Cookware shops in Paris?

About to make my first visit to Paris and wanted to see if other potheads have recommendations- so far I plan to visit E Dehillerin and Atelier du Cuivre

These links might help.

Depends what are you looking for, the links above sums up more or less the shops you can find in Paris.
Looks like you are going for the copper ware.

A. Simon and Mora has sections specifically for pastries.

If you are looking for beautiful ceramics, table wares or cocottes, maybe it worths also going to the department store Galleries Lafayette, Printemps or BHV. Years before, as a tourist, I downloaded a tourist discount card on their website. It’s like “duty free” without going through the trouble of filling the forms of duty free.

Beware of E Dehillerin, the price they show are without TVA, you need to add 20%. Actually most of the stuff in the stores don’t have a price tag, but a number, you need to either ask the guys around for the price, or you need to look it up in a catalog yourself, just like Paris in the past, quite charming if you want a certain experience. Personally, I don’t go there anymore, there are too many tourists and the wait can be quite long, especially I want to quickly grab a thing and run.

Thanks for the information!

Yes I’m mostly interested in copper - especially pieces not widely available stateside.

Mauviel 1830 is quite famous for it’s copper, you can check out in their website for the shops and addresses in Paris. (Most places mentioned in Lebovitz’s link carry their stuff.)

I had already bought my one and only copper piece, a little 2.5-liter lidded pot whose tag called it a “faitout,” at the Clignancourt flea market for 150 Euro, so we went to Dehillerin “just because we had to.” There was a price schedule posted for most of the items and made it clear about the TVA as well. I bought a pointy little “office” knife for a total of 18 Euro, more or less as a souvenir. It was fairly late on a Friday evening, so the tourist crowd was down to about par with locals, and all actual shoppers, and I got checked out fairly fast.

Seriously, though, Leibovitz’s suggestion of flea markets and brocantes is a good one. Most of my cookware was gotten from flea markets, yard and estate sales, and antiques malls in both Tennessee and SoCal, and the hunting is every bit as good in France. Just be aware that French copper runs heavier than ours: that little pot is damn near four pounds!

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Was just in Paris

Dehillerin seemed like it was less well stocked than the last time I was there in the mid 2000s. Still worth checking out.

Atelier du Cuivre (12th Arr) - Very nice copper pieces, bought a inox saute pan with removable handle (Sauteuses manche bois démontable). Only problem, its really an appliance store with some cookware upfront. They carry a limited range of copper pieces, i.e. I wanted a larger sized saute pan however they only stocked the tin lined version. Additionally the store does not process VAT rebate, something to be aware of… Btw, came across an article M. Bloomberg commissioned A. Cuivre for a custom copper bathtub for his home in Manhattan…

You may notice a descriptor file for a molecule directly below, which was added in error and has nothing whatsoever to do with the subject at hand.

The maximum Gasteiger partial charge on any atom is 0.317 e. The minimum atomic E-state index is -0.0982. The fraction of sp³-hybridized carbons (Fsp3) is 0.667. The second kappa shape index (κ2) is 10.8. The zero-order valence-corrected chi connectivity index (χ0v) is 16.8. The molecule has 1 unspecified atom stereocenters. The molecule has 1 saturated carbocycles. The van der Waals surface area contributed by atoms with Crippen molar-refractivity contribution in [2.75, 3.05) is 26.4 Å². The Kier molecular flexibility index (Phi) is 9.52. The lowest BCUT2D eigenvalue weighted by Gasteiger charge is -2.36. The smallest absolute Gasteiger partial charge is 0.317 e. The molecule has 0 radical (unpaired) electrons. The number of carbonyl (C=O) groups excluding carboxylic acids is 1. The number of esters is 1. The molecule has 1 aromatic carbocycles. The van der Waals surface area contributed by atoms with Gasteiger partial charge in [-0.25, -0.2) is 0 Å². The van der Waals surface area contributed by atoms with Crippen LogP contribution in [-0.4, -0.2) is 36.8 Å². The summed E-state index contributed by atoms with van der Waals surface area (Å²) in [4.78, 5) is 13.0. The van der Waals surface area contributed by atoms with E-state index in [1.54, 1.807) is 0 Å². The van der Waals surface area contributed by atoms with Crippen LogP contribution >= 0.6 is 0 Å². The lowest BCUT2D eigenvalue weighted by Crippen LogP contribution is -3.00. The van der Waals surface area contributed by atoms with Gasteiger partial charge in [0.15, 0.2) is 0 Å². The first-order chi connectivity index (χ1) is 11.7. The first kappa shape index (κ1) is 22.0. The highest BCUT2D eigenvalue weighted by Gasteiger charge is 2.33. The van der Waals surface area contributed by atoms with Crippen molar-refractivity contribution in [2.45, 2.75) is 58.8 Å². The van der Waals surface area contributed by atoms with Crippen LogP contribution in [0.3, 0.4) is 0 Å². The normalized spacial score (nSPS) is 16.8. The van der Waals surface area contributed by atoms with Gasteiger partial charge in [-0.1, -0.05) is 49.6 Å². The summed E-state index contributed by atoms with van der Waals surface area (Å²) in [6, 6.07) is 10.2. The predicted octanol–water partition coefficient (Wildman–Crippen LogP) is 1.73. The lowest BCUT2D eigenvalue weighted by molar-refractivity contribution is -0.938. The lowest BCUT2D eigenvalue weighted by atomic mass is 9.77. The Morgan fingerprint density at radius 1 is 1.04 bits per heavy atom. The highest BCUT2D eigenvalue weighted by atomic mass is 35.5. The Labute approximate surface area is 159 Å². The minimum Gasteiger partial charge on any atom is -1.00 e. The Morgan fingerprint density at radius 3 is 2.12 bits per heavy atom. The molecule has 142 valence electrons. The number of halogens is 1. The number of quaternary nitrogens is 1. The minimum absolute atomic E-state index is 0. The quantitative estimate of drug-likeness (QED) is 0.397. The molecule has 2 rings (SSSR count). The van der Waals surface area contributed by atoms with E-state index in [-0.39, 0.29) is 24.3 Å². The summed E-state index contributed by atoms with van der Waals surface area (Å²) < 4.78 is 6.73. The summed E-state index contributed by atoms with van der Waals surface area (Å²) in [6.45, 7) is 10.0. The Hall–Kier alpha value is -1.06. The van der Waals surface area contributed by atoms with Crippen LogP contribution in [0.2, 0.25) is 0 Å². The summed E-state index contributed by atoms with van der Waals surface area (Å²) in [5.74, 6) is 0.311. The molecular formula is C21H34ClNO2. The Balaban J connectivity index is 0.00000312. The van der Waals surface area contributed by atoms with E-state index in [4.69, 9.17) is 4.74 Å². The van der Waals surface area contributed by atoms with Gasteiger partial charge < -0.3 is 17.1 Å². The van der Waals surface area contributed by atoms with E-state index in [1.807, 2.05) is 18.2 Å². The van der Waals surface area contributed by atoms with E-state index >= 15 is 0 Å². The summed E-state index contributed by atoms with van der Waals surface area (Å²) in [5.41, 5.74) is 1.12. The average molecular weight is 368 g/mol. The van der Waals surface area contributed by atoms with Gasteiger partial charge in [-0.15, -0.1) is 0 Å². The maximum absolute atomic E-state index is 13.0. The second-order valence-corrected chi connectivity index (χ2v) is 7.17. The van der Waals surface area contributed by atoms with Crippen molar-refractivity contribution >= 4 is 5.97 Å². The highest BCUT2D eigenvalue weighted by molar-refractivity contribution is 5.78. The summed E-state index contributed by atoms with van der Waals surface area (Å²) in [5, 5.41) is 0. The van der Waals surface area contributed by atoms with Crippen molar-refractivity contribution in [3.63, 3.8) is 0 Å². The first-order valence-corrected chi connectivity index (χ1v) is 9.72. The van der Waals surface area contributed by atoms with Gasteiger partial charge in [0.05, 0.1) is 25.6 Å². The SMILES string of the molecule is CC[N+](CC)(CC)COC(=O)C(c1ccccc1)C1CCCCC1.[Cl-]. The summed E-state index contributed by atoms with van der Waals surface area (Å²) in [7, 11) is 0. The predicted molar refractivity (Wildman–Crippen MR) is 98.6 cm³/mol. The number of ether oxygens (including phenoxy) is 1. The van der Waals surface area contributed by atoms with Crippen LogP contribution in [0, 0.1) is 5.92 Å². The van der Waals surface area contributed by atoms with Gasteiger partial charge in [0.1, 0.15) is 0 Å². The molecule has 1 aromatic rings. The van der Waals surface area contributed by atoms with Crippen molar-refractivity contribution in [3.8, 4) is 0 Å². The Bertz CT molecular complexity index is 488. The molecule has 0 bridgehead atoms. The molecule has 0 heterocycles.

Check out Forge de Laguiole at Place Madeleine for beautiful Laguiole style knives.

Have fun.

“ONLY stocked the tin-lined version”?? I find it infuriating that Mauviel chooses to send us only steel-lined copper ware; does that not play against our reason for using copper anyway, its even heating? If I could afford it I’d stock up on tinned copper ware and ship it home, since every piece I have is from flea markets, antique malls and yard sales. Including, you might have noticed, my one Parisian score …

Yes, it needs careful treatment and eventual retinning. I wish I could find a car that easy to take care of!

Actually, the alternative to tin usually offered in France is nickel, not stainless steel.

I schlepped several tin-lined pieces back in my luggage a number of years ago but have barely used them. Terrified of tin melting into my food.

Just keep it below 450º and you’re fine! Look, we’ve been cooking with tinned copper long before we even had thermometers. (Okay, so the Romans got their water from lead pipes too, but that’s a whole 'nother thing.) I am careful with stovetop use – never heat a dry pan on an open flame for more than a second or two – but as long as I’ve got either water or a decent volume of oil (low-temp, such as olive) it’ll be okay. Oven use is never above 375º. Besides, tin is non-toxic, and if it melted into your food said food would be burnt anyway.

@ onzieme: Did not know that. I just know that Mauviel actually boasts about their stainless liners for our market.

@onzieme Inox = Nickel?

@willowen okay will give them a whirl again.

Inox = stainless steel.

The French word for nickel is nickel. It’s a dull gray in appearance. Whenever I’ve bought copper in France, they’ve always asked if I would accept nickel lining instead of tin.

Thanks for the clarification. I’ve only come across the inox or tin, don’t recollect encountering nickel in the stores.